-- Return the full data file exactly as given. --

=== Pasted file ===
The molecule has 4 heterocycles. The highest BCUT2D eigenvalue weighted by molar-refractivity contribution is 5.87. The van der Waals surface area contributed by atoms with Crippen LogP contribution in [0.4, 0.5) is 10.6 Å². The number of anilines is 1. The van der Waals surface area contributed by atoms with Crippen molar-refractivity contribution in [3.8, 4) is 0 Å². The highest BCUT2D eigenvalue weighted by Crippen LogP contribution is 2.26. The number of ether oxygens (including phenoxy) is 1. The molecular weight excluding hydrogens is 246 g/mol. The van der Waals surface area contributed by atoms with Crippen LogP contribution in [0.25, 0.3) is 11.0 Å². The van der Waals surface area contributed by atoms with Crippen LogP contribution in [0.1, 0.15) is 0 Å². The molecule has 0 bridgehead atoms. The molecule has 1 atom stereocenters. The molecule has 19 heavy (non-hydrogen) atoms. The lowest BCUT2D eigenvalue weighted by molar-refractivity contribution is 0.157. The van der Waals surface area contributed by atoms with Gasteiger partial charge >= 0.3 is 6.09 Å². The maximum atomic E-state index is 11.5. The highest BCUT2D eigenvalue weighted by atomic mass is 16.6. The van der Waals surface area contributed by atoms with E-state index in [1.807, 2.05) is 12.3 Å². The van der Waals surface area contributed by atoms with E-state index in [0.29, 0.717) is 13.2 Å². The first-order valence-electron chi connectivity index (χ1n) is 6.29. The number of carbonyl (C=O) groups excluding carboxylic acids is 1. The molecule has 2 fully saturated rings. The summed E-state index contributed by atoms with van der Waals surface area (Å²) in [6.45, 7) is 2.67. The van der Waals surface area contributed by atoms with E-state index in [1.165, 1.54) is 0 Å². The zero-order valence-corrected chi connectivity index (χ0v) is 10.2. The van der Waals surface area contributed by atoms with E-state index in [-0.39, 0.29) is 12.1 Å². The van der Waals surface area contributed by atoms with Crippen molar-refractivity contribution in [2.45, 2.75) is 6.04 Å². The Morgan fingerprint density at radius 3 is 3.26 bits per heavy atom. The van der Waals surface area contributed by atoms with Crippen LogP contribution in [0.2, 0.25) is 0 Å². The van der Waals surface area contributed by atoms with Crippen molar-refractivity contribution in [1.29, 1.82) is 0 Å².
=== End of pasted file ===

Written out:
The molecule has 4 heterocycles. The highest BCUT2D eigenvalue weighted by molar-refractivity contribution is 5.87. The van der Waals surface area contributed by atoms with Crippen LogP contribution in [0.4, 0.5) is 10.6 Å². The number of anilines is 1. The van der Waals surface area contributed by atoms with Crippen molar-refractivity contribution in [3.8, 4) is 0 Å². The highest BCUT2D eigenvalue weighted by Crippen LogP contribution is 2.26. The number of ether oxygens (including phenoxy) is 1. The molecular weight excluding hydrogens is 246 g/mol. The van der Waals surface area contributed by atoms with Crippen LogP contribution in [0.25, 0.3) is 11.0 Å². The van der Waals surface area contributed by atoms with Crippen LogP contribution in [0.1, 0.15) is 0 Å². The molecule has 0 bridgehead atoms. The molecule has 1 atom stereocenters. The molecule has 19 heavy (non-hydrogen) atoms. The lowest BCUT2D eigenvalue weighted by molar-refractivity contribution is 0.157. The van der Waals surface area contributed by atoms with Gasteiger partial charge >= 0.3 is 6.09 Å². The maximum atomic E-state index is 11.5. The highest BCUT2D eigenvalue weighted by atomic mass is 16.6. The van der Waals surface area contributed by atoms with E-state index in [1.807, 2.05) is 12.3 Å². The van der Waals surface area contributed by atoms with E-state index in [0.29, 0.717) is 13.2 Å². The first-order valence-electron chi connectivity index (χ1n) is 6.29. The number of carbonyl (C=O) groups excluding carboxylic acids is 1. The molecule has 2 fully saturated rings. The summed E-state index contributed by atoms with van der Waals surface area (Å²) in [6.45, 7) is 2.67. The van der Waals surface area contributed by atoms with E-state index in [1.165, 1.54) is 0 Å². The zero-order valence-corrected chi connectivity index (χ0v) is 10.2. The van der Waals surface area contributed by atoms with E-state index in [-0.39, 0.29) is 12.1 Å². The van der Waals surface area contributed by atoms with Crippen molar-refractivity contribution in [2.45, 2.75) is 6.04 Å². The Morgan fingerprint density at radius 3 is 3.26 bits per heavy atom. The van der Waals surface area contributed by atoms with Crippen LogP contribution in [0.2, 0.25) is 0 Å². The van der Waals surface area contributed by atoms with Crippen molar-refractivity contribution in [1.29, 1.82) is 0 Å².